What are the crutches holding up your edit?
Maybe it's the overuse of fast cutting for no good reason other than the hope that people won't get bored if things keep changing. Maybe it's the blasting beats keeping the pace artificially high or the reliance on expository voice-over to ensure that 'people really get the message'.
Whatever they are, it's time to dance without them.
Documentary Editor, Mariner and Editorial-Philosopher Steve Audette recently posted this tweet, on the subject of the crutch of including 'Graphic Here' clips in a documentary rough cut:
I was on a call with a client the other day, and we discussed the copious insistence of "Graphic Here" in the rough cut of their piece.
I tried to warn them that Graphics (like Music) in documentaries are, at best, a weak solution to the story narrative. (This includes photos and Newspaper headlines - to which I am a junkie.)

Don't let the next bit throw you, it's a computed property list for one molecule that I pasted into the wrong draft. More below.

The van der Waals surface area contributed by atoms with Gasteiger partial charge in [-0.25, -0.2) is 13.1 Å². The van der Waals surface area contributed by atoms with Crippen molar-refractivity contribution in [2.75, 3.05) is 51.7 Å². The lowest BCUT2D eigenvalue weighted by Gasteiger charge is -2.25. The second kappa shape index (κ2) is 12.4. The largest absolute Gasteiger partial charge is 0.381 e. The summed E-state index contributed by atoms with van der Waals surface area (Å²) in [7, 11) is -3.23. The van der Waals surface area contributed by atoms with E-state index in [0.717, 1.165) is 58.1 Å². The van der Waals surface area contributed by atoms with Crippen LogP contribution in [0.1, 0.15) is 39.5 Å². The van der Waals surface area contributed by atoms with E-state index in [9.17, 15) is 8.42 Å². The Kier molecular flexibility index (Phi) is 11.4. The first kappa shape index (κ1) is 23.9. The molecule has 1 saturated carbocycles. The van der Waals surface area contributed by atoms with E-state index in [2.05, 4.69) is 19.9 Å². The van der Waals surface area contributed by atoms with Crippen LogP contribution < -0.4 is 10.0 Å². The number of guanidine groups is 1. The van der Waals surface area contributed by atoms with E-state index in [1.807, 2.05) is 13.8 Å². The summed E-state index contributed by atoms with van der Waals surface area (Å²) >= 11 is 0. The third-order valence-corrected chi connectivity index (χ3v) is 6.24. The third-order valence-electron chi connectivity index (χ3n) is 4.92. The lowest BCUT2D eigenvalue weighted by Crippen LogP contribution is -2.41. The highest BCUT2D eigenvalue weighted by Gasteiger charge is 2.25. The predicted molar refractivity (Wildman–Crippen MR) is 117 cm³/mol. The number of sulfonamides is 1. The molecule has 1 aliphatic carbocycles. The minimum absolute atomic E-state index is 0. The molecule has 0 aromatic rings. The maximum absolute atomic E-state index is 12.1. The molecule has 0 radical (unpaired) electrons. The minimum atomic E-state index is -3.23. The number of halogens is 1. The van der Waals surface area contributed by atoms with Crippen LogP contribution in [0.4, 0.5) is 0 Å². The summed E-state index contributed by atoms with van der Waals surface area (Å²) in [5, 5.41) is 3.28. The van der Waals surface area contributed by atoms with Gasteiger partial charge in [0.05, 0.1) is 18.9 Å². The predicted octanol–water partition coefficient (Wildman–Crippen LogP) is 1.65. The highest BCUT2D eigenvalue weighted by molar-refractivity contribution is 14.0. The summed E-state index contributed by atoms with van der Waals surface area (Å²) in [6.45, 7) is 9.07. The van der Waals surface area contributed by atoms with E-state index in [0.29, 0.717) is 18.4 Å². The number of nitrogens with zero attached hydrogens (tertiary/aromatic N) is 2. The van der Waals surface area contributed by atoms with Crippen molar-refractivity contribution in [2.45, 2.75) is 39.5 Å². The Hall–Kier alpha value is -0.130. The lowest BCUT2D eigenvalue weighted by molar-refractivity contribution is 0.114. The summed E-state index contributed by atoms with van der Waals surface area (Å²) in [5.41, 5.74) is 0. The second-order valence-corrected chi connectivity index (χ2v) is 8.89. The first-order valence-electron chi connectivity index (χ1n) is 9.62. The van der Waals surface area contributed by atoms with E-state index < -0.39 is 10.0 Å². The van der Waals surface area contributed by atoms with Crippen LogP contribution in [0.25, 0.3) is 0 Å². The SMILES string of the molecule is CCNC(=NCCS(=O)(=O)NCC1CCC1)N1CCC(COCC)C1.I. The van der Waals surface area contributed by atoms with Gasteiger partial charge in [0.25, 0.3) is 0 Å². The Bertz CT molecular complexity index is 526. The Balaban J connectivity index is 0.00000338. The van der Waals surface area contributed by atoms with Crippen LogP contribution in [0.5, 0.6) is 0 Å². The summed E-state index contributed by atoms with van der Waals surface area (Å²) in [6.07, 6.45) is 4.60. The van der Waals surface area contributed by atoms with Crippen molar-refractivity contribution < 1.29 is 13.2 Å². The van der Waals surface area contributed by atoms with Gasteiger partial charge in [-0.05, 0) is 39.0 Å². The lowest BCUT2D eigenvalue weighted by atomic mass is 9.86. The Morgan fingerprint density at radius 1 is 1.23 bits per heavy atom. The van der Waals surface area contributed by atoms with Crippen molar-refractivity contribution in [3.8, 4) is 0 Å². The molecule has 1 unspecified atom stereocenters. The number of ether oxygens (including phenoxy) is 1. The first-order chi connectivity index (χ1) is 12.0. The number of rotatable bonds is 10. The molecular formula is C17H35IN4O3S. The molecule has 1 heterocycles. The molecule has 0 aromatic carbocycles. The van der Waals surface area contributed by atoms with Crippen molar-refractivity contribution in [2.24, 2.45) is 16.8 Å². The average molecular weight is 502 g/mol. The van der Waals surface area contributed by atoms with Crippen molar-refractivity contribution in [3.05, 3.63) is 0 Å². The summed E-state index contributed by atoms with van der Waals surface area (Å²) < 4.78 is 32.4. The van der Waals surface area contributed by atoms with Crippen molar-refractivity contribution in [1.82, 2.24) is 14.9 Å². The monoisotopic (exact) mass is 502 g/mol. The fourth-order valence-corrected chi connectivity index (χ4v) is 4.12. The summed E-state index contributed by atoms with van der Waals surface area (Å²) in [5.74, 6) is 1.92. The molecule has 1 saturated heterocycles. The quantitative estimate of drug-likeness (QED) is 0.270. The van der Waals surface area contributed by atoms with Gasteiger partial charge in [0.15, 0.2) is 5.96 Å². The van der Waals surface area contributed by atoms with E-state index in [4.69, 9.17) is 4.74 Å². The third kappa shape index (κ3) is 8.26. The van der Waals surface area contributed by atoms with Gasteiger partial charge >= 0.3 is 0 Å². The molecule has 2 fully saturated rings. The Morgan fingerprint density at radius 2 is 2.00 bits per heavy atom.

The good news is that YES Graphics add content to a film. The bad news is that the content they add weakens the storytelling.
A well-cut scene with sparse narration will always be more compelling than a narration and graphic sequence covering the same space.
Humans are turned off by raw data, but they are intrigued by good cutting and writing. Given the same, always nix the graphic. Your film will be better for it.
I love using photos (and does Ken Burns), and there are ways to maximize their drama, but they are still a content substitution for a real-life scene well cut.
— Steve Audette
Answers on a Postcard
There was some lively debate in the responses to Steve's critique, mainly from a new/old media divide, from what I could see.
As always, a crutch in one context could be utterly compelling in another. Just look at the use of voice-over in The Shawshank Redemption, for example.
But the main point for this section of this issue of Cut/daily is to ask yourself;
What are the crutches I rely on, and how could I work them out of my edit?